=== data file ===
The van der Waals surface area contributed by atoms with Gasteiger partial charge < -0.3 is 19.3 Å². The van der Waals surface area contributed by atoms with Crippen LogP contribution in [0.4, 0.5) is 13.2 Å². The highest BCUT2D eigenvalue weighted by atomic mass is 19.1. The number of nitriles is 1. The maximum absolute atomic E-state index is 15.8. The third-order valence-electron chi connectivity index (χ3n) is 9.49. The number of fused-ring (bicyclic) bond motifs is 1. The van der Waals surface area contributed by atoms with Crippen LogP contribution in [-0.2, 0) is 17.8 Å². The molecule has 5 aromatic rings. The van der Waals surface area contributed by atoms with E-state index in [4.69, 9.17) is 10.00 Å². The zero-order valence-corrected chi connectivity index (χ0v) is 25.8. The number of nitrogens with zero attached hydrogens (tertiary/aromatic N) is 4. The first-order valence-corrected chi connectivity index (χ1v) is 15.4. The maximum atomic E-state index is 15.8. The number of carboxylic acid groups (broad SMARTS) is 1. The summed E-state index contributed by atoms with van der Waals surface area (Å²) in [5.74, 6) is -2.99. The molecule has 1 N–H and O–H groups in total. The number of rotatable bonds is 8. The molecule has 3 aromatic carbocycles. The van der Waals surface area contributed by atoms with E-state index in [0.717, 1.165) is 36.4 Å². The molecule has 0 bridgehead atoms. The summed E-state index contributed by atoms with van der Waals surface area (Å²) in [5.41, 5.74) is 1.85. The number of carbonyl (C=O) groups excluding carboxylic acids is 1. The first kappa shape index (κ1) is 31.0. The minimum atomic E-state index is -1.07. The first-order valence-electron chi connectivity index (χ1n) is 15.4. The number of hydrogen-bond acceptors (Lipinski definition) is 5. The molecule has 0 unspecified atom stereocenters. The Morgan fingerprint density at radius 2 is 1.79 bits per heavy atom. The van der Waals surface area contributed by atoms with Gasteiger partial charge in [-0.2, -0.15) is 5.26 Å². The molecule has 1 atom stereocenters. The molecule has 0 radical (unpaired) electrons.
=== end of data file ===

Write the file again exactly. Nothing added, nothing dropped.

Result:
The van der Waals surface area contributed by atoms with Gasteiger partial charge < -0.3 is 19.3 Å². The van der Waals surface area contributed by atoms with Crippen LogP contribution in [0.4, 0.5) is 13.2 Å². The highest BCUT2D eigenvalue weighted by atomic mass is 19.1. The number of nitriles is 1. The maximum absolute atomic E-state index is 15.8. The third-order valence-electron chi connectivity index (χ3n) is 9.49. The number of fused-ring (bicyclic) bond motifs is 1. The van der Waals surface area contributed by atoms with Crippen LogP contribution in [-0.2, 0) is 17.8 Å². The molecule has 5 aromatic rings. The van der Waals surface area contributed by atoms with E-state index in [4.69, 9.17) is 10.00 Å². The zero-order valence-corrected chi connectivity index (χ0v) is 25.8. The number of nitrogens with zero attached hydrogens (tertiary/aromatic N) is 4. The first-order valence-corrected chi connectivity index (χ1v) is 15.4. The maximum atomic E-state index is 15.8. The number of carboxylic acid groups (broad SMARTS) is 1. The summed E-state index contributed by atoms with van der Waals surface area (Å²) in [5.74, 6) is -2.99. The molecule has 1 N–H and O–H groups in total. The number of rotatable bonds is 8. The molecule has 3 aromatic carbocycles. The van der Waals surface area contributed by atoms with E-state index in [0.717, 1.165) is 36.4 Å². The molecule has 0 bridgehead atoms. The summed E-state index contributed by atoms with van der Waals surface area (Å²) in [5.41, 5.74) is 1.85. The number of carbonyl (C=O) groups excluding carboxylic acids is 1. The first kappa shape index (κ1) is 31.0. The minimum atomic E-state index is -1.07. The first-order valence-electron chi connectivity index (χ1n) is 15.4. The number of hydrogen-bond acceptors (Lipinski definition) is 5. The molecule has 0 unspecified atom stereocenters. The Morgan fingerprint density at radius 2 is 1.79 bits per heavy atom. The van der Waals surface area contributed by atoms with Gasteiger partial charge in [-0.2, -0.15) is 5.26 Å². The molecule has 1 atom stereocenters. The molecule has 0 radical (unpaired) electrons.